Collections: Asian Art: Vasudhara

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    • Medium: Polychromed wood
    • Place Made: Nepal
    • Dates: 16th century
    • Dimensions: 53 3/4 x 24 x 15 1/2 in. (136.5 x 61 x 39.4 cm)  (show scale)
    • Collections:Asian Art
    • Museum Location: This item is not on view
    • Accession Number: 86.137
    • Credit Line: Gift of Dr. Bertram H. Schaffner
    • Rights Statement: Creative Commons-BY
    • Caption: Vasudhara, 16th century. Polychromed wood, 53 3/4 x 24 x 15 1/2 in. (136.5 x 61 x 39.4 cm). Brooklyn Museum, Gift of Dr. Bertram H. Schaffner, 86.137. Creative Commons-BY
    • Image: front, 86.137_SL1.jpg. Brooklyn Museum photograph
    • Catalogue Description: A four-armed goddess holds a book (pustaka) in her upper left hand. Her right upper hand is in abhaya mudra (a gesture meaning "do not fear") while her lower right hand is in a variation on the varada mudra (wish-granting gesture). Her lower left hand may be in vitarka mudra (a teaching gesture), although in its pendant position it is more likely that it held something -- like the stem of a sheaf of corn -- that is now gone. The Goddess wears a colorfully striped lower garment and a crown with a high coiffure. The original color of the body, now faded, was white or yellow. The palms of her hands are painted red. The figure is executed in the round. Eight small figures standing in niches are carved into the base. Originally identified as Sarasvati, the Hindu goddess of wisdom, because of the small book she carries, it is more likely that this figure represents Vasudhara, a Buddhist goddess of wealth and abundance. Much worshipped in Nepal, Vasudhara is usually represented with golden skin and abundant jewelry. She is often depicted holding a book, although it is not her primary attribute. Most often she makes the wish-granting gesture (varada mudra) and holds a sheaf of corn (possibly now missing from her lower left hand). Condition: Figure cracked in the back and left side of lotus base. Upper left arm reinforced by wooden prongs; upper right arm somewhat loose. Separate modern wood base. Polychrome surface has many scattered old losses, particularly on the lower part of head at the front, and on front of lower right arm. Scattered small losses to wood with large piece out at top of upper right arm. Both upper arms are pieces and joints open. Also received separate modern wood base, painted brown, unweighted. (Cube-shaped peg under base of figure fits separate base).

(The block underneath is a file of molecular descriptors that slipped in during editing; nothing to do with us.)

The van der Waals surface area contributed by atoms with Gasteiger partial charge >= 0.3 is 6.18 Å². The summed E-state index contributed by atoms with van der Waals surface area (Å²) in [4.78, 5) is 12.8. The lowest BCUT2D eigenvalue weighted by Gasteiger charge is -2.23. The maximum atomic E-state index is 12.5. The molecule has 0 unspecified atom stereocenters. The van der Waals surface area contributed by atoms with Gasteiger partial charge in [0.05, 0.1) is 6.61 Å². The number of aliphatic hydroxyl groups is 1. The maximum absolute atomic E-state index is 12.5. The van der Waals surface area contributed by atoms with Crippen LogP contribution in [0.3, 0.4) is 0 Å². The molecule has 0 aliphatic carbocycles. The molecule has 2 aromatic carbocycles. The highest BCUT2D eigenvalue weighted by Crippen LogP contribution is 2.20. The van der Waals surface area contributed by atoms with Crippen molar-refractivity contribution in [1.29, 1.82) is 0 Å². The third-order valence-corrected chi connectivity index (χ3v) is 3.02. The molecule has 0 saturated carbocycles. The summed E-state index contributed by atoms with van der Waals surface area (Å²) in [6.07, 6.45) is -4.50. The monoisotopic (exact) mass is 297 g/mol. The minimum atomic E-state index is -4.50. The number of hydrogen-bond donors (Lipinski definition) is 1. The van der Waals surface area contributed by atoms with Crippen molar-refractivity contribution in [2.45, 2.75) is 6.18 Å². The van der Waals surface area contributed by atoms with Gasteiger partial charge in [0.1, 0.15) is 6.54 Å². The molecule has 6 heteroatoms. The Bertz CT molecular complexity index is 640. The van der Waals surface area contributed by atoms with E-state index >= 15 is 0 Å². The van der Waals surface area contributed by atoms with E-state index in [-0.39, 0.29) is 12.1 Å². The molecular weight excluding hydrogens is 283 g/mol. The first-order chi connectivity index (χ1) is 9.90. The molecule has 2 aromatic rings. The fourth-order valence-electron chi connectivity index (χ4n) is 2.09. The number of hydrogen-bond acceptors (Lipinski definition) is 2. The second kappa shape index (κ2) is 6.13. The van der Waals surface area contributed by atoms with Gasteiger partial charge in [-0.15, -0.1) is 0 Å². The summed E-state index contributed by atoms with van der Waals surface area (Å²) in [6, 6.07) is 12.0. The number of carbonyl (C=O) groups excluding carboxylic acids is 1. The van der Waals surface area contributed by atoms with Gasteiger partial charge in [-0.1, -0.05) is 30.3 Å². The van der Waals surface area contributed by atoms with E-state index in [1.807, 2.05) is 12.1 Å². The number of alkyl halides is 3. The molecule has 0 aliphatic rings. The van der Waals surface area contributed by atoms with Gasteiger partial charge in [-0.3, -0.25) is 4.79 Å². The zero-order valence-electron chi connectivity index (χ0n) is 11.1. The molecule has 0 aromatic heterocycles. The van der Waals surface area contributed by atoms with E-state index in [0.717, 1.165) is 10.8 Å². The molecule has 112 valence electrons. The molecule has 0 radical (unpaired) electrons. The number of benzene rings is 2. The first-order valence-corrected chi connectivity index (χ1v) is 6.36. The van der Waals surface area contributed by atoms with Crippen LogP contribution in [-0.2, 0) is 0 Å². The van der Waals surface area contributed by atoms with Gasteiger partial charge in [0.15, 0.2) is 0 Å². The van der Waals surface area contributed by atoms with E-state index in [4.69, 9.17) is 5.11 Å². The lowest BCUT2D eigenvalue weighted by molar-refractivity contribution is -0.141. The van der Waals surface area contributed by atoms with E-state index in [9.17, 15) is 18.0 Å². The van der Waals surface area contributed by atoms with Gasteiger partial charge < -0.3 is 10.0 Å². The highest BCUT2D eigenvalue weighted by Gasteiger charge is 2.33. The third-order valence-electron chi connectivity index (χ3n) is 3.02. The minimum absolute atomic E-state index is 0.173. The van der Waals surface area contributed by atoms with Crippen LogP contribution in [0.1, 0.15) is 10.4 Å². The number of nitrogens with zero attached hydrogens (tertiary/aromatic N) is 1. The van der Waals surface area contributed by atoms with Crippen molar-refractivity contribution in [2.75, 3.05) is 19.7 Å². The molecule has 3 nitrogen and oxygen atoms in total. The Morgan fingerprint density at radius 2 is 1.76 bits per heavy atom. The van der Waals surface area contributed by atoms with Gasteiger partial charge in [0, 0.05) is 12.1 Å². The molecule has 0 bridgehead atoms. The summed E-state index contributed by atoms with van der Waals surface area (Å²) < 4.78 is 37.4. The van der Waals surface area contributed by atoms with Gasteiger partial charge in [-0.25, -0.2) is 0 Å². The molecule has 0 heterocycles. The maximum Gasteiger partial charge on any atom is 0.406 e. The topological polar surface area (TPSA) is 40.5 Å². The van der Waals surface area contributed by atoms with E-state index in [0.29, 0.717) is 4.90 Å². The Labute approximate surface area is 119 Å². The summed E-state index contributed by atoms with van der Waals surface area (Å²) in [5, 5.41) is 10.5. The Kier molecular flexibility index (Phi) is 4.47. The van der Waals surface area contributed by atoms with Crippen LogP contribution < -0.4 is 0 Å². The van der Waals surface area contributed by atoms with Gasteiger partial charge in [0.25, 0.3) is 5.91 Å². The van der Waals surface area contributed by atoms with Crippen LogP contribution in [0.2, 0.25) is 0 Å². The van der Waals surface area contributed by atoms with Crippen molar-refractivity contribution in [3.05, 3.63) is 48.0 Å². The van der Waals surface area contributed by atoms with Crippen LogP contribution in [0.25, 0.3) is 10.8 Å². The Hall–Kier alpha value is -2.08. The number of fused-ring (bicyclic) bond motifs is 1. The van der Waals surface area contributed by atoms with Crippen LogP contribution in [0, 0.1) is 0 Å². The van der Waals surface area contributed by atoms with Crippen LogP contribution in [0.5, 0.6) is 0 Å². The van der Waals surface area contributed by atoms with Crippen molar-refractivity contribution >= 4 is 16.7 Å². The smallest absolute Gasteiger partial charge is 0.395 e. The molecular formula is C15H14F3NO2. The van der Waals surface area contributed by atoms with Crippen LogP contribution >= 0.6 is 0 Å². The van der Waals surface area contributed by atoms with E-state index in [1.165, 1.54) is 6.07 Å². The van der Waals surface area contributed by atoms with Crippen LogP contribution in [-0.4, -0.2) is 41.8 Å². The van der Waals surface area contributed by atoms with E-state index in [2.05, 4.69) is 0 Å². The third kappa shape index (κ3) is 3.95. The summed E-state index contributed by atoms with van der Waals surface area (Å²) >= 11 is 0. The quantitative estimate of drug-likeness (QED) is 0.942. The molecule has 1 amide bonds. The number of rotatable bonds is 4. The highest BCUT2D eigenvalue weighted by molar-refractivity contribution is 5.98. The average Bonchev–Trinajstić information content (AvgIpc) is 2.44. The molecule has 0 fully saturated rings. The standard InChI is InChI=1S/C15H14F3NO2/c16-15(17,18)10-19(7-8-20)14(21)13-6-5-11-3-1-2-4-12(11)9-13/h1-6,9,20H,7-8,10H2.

• Record Completeness: Best (82%)
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    Recent Comments
    05:39 09/9/2010
    The title says Sarasvati, but the text says Vasudhara. One or the other is incorrect. Or both?
    By Doug White
    08:40 04/18/2011
    Sarasvati in both Hindu and Buddhist traditions would be the goddess of knowledge, arts and wisdom...but here the Museum's description refers to her as a goddess of wealth. A clarification from the Museum on this point would be appropriate.
    13:16 04/20/2011
    Hi Doug, Raj - The curator has updated the catalog description field to indicate "Originally identified as Sarasvati, the Hindu goddess of wisdom, because of the small book she carries, it is more likely that this figure represents Vasudhara, a Buddhist goddess of wealth and abundance." The object's title will also change soon, so things are more clear, but that change will take longer to show up in our system. Thanks for the comments so we could clarify.

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